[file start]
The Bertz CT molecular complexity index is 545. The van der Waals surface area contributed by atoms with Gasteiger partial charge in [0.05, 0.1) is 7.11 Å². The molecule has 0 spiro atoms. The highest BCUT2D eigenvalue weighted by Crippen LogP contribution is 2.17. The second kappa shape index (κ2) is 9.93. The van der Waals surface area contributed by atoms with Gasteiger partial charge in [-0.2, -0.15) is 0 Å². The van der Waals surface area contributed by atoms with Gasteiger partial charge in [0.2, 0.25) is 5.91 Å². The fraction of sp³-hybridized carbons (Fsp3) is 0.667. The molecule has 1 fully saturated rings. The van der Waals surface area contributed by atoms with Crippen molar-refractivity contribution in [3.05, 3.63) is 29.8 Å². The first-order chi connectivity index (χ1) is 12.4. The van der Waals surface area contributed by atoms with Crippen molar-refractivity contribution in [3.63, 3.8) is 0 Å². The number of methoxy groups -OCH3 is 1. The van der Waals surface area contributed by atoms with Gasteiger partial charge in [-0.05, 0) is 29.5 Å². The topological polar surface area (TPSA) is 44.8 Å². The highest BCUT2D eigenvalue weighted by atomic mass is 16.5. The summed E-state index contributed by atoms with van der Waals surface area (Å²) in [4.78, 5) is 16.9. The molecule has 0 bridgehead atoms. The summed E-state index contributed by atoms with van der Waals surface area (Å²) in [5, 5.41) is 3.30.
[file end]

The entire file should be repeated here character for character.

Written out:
The Bertz CT molecular complexity index is 545. The van der Waals surface area contributed by atoms with Gasteiger partial charge in [0.05, 0.1) is 7.11 Å². The molecule has 0 spiro atoms. The highest BCUT2D eigenvalue weighted by Crippen LogP contribution is 2.17. The second kappa shape index (κ2) is 9.93. The van der Waals surface area contributed by atoms with Gasteiger partial charge in [-0.2, -0.15) is 0 Å². The van der Waals surface area contributed by atoms with Gasteiger partial charge in [0.2, 0.25) is 5.91 Å². The fraction of sp³-hybridized carbons (Fsp3) is 0.667. The molecule has 1 fully saturated rings. The van der Waals surface area contributed by atoms with Crippen molar-refractivity contribution in [3.05, 3.63) is 29.8 Å². The first-order chi connectivity index (χ1) is 12.4. The van der Waals surface area contributed by atoms with Crippen molar-refractivity contribution in [3.63, 3.8) is 0 Å². The number of methoxy groups -OCH3 is 1. The van der Waals surface area contributed by atoms with Gasteiger partial charge in [-0.05, 0) is 29.5 Å². The topological polar surface area (TPSA) is 44.8 Å². The highest BCUT2D eigenvalue weighted by atomic mass is 16.5. The summed E-state index contributed by atoms with van der Waals surface area (Å²) in [4.78, 5) is 16.9. The molecule has 0 bridgehead atoms. The summed E-state index contributed by atoms with van der Waals surface area (Å²) in [5, 5.41) is 3.30.